quarta-feira, 20 de agosto de 2008

Postagem numa discussão sobre o conflito no Cáucaso.

Tension in the Caucasus has been building up for a while, and one must have been blind to say the war is a surprise. At least since 2006 there have been skirmishes in South Ossetia and diplomatic strain, to put it euphemistically, between Russia and Georgia.
You ask why US didn't alert the poor helpess georgians of the russian threat, but wait! Georgia started the conflict by assaulting South Ossetia. Analysts have suggested that they did so expecting the US to back them up. As anyone knows, current georgian president Mikheil Saakashvili is closely aligned with the U.S.
On the surface, it may look like a simple question of secession, which does exist and is quite old: South Ossetia is a province of Georgia, with many ethnic russians, that has declared its indepenence in 1992, though it was not internationally recognized. Another dissident region is Abkhazia, in a similar political status, but effectively under abkhaz rule since georgian defeat in 1992-94. It has also been said that the recognition of independence of Kosovo by western countries, which certainly upset Russia, historical ally of Serbia, may be used as justification for russians to support the ossetian and abkhaz separatism.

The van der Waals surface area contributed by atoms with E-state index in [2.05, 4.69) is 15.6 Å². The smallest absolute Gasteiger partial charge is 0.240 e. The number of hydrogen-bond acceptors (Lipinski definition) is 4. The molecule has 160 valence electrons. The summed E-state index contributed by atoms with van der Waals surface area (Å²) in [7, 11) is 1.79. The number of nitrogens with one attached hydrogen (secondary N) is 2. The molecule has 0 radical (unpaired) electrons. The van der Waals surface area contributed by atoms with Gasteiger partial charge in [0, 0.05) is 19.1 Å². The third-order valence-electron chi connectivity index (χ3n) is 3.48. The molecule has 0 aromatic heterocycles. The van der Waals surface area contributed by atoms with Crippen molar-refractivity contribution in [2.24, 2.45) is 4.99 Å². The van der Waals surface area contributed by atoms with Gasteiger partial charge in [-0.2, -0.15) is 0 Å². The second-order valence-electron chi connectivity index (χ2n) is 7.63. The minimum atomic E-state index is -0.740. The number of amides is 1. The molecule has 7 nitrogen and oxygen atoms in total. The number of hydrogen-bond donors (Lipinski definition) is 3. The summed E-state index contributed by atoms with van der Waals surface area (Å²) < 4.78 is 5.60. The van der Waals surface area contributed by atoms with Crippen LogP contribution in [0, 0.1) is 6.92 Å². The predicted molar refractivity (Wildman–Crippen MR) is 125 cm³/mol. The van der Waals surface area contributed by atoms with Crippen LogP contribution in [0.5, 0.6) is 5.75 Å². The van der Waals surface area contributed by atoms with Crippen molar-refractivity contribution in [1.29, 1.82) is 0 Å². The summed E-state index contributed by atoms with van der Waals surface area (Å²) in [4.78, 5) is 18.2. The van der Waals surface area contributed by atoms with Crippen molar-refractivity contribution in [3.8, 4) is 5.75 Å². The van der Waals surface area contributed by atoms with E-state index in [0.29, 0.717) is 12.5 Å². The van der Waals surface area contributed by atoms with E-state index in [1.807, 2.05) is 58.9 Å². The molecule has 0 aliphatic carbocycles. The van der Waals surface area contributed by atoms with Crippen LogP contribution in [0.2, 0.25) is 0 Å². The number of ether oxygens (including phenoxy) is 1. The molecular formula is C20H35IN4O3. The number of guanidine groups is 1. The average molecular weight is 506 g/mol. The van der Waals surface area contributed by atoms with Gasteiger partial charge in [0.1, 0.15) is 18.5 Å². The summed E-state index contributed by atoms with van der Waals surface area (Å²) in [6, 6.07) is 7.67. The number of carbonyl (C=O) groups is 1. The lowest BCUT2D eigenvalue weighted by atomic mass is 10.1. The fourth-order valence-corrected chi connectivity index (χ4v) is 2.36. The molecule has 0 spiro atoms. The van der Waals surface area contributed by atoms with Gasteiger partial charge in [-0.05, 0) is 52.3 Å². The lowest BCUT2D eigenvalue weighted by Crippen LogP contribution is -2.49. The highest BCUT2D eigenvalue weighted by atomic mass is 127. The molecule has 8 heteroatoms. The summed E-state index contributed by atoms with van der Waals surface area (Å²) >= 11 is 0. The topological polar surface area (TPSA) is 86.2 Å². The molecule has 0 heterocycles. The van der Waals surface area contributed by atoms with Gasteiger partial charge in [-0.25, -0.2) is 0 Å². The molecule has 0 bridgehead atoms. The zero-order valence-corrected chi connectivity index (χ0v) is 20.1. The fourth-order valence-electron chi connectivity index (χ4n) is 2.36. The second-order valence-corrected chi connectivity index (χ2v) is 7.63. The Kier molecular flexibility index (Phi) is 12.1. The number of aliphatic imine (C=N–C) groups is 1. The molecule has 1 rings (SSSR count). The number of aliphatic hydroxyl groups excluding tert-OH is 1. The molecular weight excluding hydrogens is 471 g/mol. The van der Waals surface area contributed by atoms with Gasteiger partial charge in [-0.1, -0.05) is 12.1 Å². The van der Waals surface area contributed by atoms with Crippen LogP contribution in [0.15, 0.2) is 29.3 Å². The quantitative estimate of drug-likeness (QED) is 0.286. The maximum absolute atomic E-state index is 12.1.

But the underlying theme here is obviously Russia's struggle not only to maintain its area of geopolitical influence, threatened by moves toward west in Ukraine and Georgia, but to gain absolute control over the transportation of oil and gas. That's what explains russian immediate and asymmetric response, which went way beyond "protecting ossetians from Georgia". That's also why Sarkozy, representing the european countries which depend heavily on the supply of oil and gas from that region, hurried in to establish a cease-fire.
But let us not forget that it is us, western countries, that wish to reinforce georgian territorial integrity, denying the dissidents their independence for the sake of of a strong ally in a strategical region. There are no good guys or bad guys. I am not defending russian imperialism as I wouldn't defend british or american or corporate imperialism (the three REAL ones in rough chronological order).
Maybe the US doesn't care enough about their georgian friends (they certainly don't care about the ossetians...) to get involved. That's ungrateful if you think Georgia sent troops to support the invasion of Iraq. Maybe they're too busy with two pointless wars (three with the war on drugs), or bringing back to life the Fourth Fleet to oversee potential deep-sea oil reservoirs being discovered in the Atlantic. Or maybe they ARE indeed preparing for a conflict against Iran, both directly and/or through the mediation of Israel.